I return to the Mystery House

Somehow I knew that only special people could live in that old house. There were many clues: The complete absence of no-trespassing signs; the horse tracks; the lace curtains in the upstairs windows; the smoke from the kitchen chimney; the unpretentious elegance of the clutter; the not giving a hoot what people think; not living like other people live; an obvious reverence for the best of the past; an un-consumerist self-sufficient style with nothing bought from Lowe’s. Late this afternoon I met Gary (one of the two human residents), Abby (the horse), George (a cat), and Sam (George the cat’s brother and a fellow drop cat1. The lady of the house was not in.

Here is a link to my previous post about this house, when I saw it only from the road.

I had been on a photo-shooting expedition and had a lot of camera stuff in the car. I drove by on my way home, hoping to see someone outside. I was in luck. Gary was out back sawing firewood. I politely left my car on the side of the unpaved road, walked up the driveway, hailed the man who was cutting wood, and introduced myself to Gary.

“I’ve heard of you,” said Gary. I didn’t ask how or where, but it’s good to know that I’m notorious — at least with those with similar values. I stayed for more than an hour, and we had a very fine neighborly talk. Gary showed me the interior of the house. He introduced me to some of the animals. He showed me some of his projects. We talked about the neighborhood. The abbey is about two miles from Mystery House by road, but only about a mile and a half if you walk through the woods up Lynne Creek, which touches the abbey’s land as well as Gary’s.

I was wrong about the age of the house. It’s much newer than I thought, built in 1910. Though it was not an inn on the Great Wagon Road2, as I had imagined, it does sit right on the old wagon road. Gary knew much more about the exact path of the old wagon road than I did, including the place where the road crossed the Dan River, just downhill from Mystery House. Though the house wasn’t an inn, it also was not a farmhouse, as I had guessed. It was built by the family of Gary’s first wife. They had outside income, Gary said, and did not rely on farming for a living.

Inside, the kitchen, parlor, and downstairs hallway were cozy, with a wood fire going strong in a large steel stove. The parlor was decorated for Christmas. I saw a television, and a washer and dryer, but otherwise everything was completely old-fashioned and greatly reminded me of how my great uncle Barney’s house looked in the 1950s. Gary said that he and his wife consciously do their best to live the old way.

I remarked on the absence of no-trespassing signs and ventured a guess: “You don’t believe in that, do you?” I asked. Gary shook his head. He has the same attitude toward neighborliness and the openness of the land as the residents of the abbey. Gary knew far more about the local history than I do. He and his wife are members of the county historical society. I learned a lot from talking with him. We are true neighbors in the old-fashioned sense: We live on the same creek. We’d give anything to see the Dollar Generals going bankrupt because local people are creating their own economy.

⬆︎The parlor

⬆︎Gary and George on the front porch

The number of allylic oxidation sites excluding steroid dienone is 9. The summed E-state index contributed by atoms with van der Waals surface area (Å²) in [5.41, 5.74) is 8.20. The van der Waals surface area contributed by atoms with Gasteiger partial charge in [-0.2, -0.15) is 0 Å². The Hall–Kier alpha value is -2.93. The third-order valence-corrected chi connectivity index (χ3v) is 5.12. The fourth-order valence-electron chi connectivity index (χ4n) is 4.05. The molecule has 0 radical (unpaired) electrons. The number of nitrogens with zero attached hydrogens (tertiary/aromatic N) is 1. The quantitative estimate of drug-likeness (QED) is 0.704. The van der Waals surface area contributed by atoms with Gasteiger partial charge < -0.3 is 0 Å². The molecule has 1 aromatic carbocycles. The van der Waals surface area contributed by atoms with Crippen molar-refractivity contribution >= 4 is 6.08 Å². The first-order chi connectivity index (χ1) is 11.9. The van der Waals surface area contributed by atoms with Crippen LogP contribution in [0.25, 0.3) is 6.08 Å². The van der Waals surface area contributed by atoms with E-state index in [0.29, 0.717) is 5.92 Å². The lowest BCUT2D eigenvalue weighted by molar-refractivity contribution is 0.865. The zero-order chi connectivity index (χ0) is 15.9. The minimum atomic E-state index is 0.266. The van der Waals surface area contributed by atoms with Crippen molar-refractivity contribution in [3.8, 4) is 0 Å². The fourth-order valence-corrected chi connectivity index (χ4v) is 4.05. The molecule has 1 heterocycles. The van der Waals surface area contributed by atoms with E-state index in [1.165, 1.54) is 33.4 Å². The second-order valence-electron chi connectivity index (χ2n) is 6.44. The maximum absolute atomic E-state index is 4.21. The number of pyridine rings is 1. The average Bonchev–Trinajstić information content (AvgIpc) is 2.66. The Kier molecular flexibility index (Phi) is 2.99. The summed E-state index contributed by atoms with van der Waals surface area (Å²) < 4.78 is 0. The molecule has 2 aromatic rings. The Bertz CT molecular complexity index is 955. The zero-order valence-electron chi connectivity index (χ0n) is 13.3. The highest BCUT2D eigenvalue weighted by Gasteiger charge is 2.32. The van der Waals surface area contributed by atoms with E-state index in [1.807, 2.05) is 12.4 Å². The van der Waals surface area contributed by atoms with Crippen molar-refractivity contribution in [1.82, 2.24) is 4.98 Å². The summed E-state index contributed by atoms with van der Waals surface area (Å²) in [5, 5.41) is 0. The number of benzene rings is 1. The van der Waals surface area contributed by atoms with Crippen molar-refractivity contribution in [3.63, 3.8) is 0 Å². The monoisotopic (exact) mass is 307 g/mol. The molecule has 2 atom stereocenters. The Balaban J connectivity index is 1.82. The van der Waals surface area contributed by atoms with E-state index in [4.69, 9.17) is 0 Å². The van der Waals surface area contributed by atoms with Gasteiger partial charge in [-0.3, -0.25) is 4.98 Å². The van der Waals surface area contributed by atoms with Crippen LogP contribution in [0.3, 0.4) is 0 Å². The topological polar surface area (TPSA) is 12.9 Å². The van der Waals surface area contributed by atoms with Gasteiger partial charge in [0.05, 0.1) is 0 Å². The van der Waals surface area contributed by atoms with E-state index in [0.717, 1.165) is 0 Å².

⬆︎Gary puts on Abby’s halter

⬆︎Abby wears Gary’s cap

⬆︎Abby and Sam

Watching Abby interact with Gary, I easily detected that he had raised her from a colt. They understand each other. Abby is confident and sociable. She let me kiss her nose. I told Gary that if he ever needs a horse-sitter to please let me know. Gary promised to ride Abby up the creek for a visit.

⬆︎Gary is building a stone cottage in his free time, behind the big house.


⬆︎Gary also is building an Amish-style cart for Abbey to pull

⬆︎Sam ended up climbing inside my car.

1. Drop cat: An abandoned cat typically left near the home of someone who, it is suspected, will take it in and take care of it.

2. Great Wagon Road: During American colonial days, a major wagon highway from Pennsylvania to Georgia. See the Wikipedia article.

3 thoughts on “I return to the Mystery House”

  1. I knew you would find out something interesting about this house – and, so you did. Made a friend, too. The planets just seemed to have lined up in so many ways with you landing in that particular spot on earth known as Acorn Abbey.

  2. This post, and the prior one, about the Mystery House has truly fascinated me. I dare say it is very rare to find people living that lifestyle today. The picture of the parlor shows beadboard walls. I well remember these from my grandparents’ farmhouses. The room looks cozy, suggesting the interior of the house is in better repair than the exterior. Also, it appears Gary has building skills. Makes me wonder if the intent is to eventually move there. I will venture a guess this man, and probably his wife, have never experienced a boring day. In my opinion, contentment is a missing ingredient in many lives today.

  3. Hi Jo… I tried not to ask too many nosy questions, but my guess would be that they plan to move into the stone house eventually, so that they can remain on the place and reduce their work load as they age. Also, I don’t want to invade their privacy too much, but I can see from Facebook that they are very culturally active. Gary’s wife works with the Girl Scouts and is active with Habitat for Humanity and a theater group. I think I see a general principle here: that when people live full lives they also enrich the cultural life of their communities.

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